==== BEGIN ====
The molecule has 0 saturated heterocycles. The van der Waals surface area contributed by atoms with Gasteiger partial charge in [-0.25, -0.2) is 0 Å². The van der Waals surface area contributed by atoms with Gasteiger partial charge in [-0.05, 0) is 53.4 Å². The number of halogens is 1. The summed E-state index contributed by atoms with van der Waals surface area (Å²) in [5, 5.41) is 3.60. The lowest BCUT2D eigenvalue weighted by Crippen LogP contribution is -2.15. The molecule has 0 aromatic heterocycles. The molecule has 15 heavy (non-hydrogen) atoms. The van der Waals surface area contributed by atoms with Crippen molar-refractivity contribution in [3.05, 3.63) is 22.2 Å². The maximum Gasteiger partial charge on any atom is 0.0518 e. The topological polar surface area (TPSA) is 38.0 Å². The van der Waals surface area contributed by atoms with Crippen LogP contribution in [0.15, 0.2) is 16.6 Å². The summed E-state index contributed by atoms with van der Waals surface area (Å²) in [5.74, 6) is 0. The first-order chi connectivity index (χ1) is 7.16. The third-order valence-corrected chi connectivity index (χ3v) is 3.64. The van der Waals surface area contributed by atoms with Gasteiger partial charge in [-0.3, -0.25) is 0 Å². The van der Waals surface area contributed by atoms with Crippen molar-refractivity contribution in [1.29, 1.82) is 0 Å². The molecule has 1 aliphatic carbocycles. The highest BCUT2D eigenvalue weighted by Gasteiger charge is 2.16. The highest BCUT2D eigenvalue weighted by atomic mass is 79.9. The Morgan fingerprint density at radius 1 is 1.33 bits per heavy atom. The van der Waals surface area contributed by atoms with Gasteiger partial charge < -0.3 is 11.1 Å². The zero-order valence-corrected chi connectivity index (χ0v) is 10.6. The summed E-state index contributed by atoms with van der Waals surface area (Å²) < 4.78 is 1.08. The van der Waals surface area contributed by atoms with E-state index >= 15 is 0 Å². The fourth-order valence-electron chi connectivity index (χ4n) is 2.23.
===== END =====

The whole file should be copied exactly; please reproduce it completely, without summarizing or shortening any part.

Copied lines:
The molecule has 0 saturated heterocycles. The van der Waals surface area contributed by atoms with Gasteiger partial charge in [-0.25, -0.2) is 0 Å². The van der Waals surface area contributed by atoms with Gasteiger partial charge in [-0.05, 0) is 53.4 Å². The number of halogens is 1. The summed E-state index contributed by atoms with van der Waals surface area (Å²) in [5, 5.41) is 3.60. The lowest BCUT2D eigenvalue weighted by Crippen LogP contribution is -2.15. The molecule has 0 aromatic heterocycles. The molecule has 15 heavy (non-hydrogen) atoms. The van der Waals surface area contributed by atoms with Crippen molar-refractivity contribution in [3.05, 3.63) is 22.2 Å². The maximum Gasteiger partial charge on any atom is 0.0518 e. The topological polar surface area (TPSA) is 38.0 Å². The van der Waals surface area contributed by atoms with Crippen LogP contribution in [0.15, 0.2) is 16.6 Å². The summed E-state index contributed by atoms with van der Waals surface area (Å²) in [5.74, 6) is 0. The first-order chi connectivity index (χ1) is 7.16. The third-order valence-corrected chi connectivity index (χ3v) is 3.64. The van der Waals surface area contributed by atoms with Gasteiger partial charge in [-0.3, -0.25) is 0 Å². The van der Waals surface area contributed by atoms with Crippen molar-refractivity contribution in [1.29, 1.82) is 0 Å². The molecule has 1 aliphatic carbocycles. The highest BCUT2D eigenvalue weighted by Gasteiger charge is 2.16. The highest BCUT2D eigenvalue weighted by atomic mass is 79.9. The Morgan fingerprint density at radius 1 is 1.33 bits per heavy atom. The van der Waals surface area contributed by atoms with Gasteiger partial charge < -0.3 is 11.1 Å². The zero-order valence-corrected chi connectivity index (χ0v) is 10.6. The summed E-state index contributed by atoms with van der Waals surface area (Å²) < 4.78 is 1.08. The van der Waals surface area contributed by atoms with E-state index >= 15 is 0 Å². The fourth-order valence-electron chi connectivity index (χ4n) is 2.23.